Apparently there is some unwritten law that requires all cheap souvenirs to be made in a single foreign country. Lately it has been China, before that Taiwan, and several decades ago Japan. In 1903 it was Germany, credited by the Post with inventing the cheap souvenir industry. After flooding European cities with their wares, the Germans "then invaded the American market, and to-day every place of interest, from the Capital to Pike's Peak, and from Niagara Falls to St. Augustine, Fla., is supplied with trinkets made in Germany." And why couldn't American manufacturers compete with the Germans? The usual reason: the cost of labor. "Here is a cup and saucer of excellent china, with a picture of Cabin John Bridge on one side and Arlington on the other. It sells for 75 cents. If made in this country, $2.25 is the lowest price at which it could be sold."

Dramatic nighttime views of major buildings and monuments were popular in the early 1900s. This hand-colored postcard was printed, naturally, in Germany (author's collection). 
Even postcards, still mostly printed in the U.S. in 1903, were under pressure from the Germans, who would soon dominate that part of the market as well, producing a multitude of exquisitely colored cards until World War I cut off trade. The only small niche in the market not dominated by Germany was that of the macerated money souvenirs and postcards, proudly made in Washington by James F. Jarvis, among others.

Postcard view of the new Treasury macerator, circa 1915 (author's collection). Visit Shorpy for another view of a macerating committee.
But even that booming business was not destined to last long. Just five years later, in 1908, the Post wrote again about the maceration process. An unfortunate change was at hand: "No longer will remote likenesses of George Washington, or the shaft of masonry that bears his name, representing vast sums of money, be manufactured by clever artificers from the papier mâché of the bureau of engraving and printing and the Treasury Department. A new macerating machine, involving a chemical process, does not permit even that ghostly green tint that formerly enveloped these relics with some of the glamour that attaches to the magic cash which they represented." The new machine dissolved the old notes into a homogenous gluey pulp, and to make matters worse, "vistors are not admitted into the macerating room." Just like tours of the FBI building, a popular attraction suddenly vanished, and along with it a very distinctive genre of souvenirs.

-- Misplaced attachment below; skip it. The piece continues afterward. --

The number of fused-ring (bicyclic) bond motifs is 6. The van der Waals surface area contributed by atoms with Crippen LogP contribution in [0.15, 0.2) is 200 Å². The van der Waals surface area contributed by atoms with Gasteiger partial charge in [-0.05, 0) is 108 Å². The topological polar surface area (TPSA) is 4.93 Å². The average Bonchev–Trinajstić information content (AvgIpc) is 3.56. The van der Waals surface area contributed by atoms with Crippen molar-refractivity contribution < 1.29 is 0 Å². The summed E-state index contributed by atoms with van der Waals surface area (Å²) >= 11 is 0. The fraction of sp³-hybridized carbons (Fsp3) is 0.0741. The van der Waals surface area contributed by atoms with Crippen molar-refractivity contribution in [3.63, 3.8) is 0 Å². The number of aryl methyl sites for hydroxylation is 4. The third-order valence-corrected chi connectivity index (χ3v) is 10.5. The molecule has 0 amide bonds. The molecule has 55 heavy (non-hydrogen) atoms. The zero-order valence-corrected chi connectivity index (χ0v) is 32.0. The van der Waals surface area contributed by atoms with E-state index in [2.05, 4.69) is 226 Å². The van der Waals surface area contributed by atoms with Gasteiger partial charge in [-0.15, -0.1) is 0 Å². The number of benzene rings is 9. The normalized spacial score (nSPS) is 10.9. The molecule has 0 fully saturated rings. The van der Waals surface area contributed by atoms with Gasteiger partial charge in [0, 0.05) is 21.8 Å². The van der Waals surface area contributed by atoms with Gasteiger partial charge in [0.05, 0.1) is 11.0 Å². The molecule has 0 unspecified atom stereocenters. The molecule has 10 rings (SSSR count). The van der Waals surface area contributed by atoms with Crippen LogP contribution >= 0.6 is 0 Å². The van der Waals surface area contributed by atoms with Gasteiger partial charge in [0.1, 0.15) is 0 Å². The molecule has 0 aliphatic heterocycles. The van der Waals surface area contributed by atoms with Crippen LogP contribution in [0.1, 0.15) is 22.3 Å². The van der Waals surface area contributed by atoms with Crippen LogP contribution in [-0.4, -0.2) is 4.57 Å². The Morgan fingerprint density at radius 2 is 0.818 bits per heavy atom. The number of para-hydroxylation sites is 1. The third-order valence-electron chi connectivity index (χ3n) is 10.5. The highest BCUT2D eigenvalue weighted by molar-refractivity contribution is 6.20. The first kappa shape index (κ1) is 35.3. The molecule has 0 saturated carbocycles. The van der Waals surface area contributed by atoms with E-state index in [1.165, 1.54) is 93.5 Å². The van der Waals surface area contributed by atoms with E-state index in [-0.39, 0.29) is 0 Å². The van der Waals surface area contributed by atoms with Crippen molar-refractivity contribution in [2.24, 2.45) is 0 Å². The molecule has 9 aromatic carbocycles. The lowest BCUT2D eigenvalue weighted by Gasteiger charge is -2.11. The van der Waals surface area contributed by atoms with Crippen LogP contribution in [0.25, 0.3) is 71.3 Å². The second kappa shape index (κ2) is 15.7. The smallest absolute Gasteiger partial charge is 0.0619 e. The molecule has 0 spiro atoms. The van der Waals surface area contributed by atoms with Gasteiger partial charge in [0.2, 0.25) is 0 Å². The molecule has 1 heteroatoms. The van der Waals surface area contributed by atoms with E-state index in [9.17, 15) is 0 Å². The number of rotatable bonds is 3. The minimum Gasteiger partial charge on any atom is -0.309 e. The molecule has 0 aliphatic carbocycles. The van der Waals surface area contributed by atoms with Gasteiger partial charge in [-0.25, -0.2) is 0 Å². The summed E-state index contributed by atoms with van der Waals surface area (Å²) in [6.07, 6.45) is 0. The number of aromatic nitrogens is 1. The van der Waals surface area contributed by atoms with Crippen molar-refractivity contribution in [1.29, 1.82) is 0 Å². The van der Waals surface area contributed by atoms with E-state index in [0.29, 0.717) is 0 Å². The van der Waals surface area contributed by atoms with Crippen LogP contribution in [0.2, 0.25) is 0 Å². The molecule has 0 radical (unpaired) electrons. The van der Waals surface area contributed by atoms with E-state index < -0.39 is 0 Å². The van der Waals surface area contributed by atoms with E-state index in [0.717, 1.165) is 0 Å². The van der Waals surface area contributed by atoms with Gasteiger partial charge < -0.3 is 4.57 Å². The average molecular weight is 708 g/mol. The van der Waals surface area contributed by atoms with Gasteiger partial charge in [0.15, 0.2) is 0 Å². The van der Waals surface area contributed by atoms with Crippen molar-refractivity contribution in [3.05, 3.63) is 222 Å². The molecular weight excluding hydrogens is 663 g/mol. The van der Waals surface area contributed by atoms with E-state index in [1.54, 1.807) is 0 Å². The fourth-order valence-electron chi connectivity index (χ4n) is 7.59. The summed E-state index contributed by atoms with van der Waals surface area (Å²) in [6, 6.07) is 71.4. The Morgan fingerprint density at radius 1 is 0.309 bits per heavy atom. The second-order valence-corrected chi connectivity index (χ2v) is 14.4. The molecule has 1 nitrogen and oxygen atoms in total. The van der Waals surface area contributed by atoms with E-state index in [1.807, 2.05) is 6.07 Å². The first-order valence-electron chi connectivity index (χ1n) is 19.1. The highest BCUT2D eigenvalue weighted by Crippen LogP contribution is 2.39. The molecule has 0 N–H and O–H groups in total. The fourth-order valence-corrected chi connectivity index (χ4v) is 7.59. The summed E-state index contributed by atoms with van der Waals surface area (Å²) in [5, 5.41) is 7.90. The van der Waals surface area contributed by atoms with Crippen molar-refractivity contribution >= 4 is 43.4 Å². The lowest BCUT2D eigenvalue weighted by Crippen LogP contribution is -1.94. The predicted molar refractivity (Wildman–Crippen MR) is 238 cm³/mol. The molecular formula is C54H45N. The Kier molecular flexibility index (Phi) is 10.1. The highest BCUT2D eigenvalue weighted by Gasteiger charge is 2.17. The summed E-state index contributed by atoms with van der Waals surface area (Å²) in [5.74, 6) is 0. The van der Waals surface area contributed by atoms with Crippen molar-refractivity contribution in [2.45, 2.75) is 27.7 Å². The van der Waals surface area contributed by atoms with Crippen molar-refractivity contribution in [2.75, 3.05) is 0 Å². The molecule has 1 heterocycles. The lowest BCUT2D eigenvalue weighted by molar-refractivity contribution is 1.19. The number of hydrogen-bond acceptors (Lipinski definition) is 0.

Manufacturing uniform slabs of pulp from macerated currency at the Bureau of Engraving and Printing in 1914. The pulp was sold to make cardboard and other low-grade paper products (Source: Library of Congress).
Today turn-of-the-century macerated souvenirs are rare and highly sought after by collectors. But the freshly macerated shreds of worn-out currency can still be obtained, if you know where to look. Visitors who tour the Treasury Department building receive little packets of macerated currency as souvenirs. It's well worth getting up early on a Saturday morning to see the inside of one of Washington's handsomest public buildings and to get your own macerated memento—for free.


  1. I'd like to go back to that era when people would buy goods using bullion coins and how it's carefully hidden in a pouch made of flour bags.

  2. I have a macerated capital plaque that I cannot find a photo of , it is of the capital and also has an American flag just above and what looks like drapes hanging . I believe it to be a very early piece possibly 1930:s because grandma owned it and it would have been hers maybe around that time ,any info would be appreciated . anyone with info may contact me at . thanks so much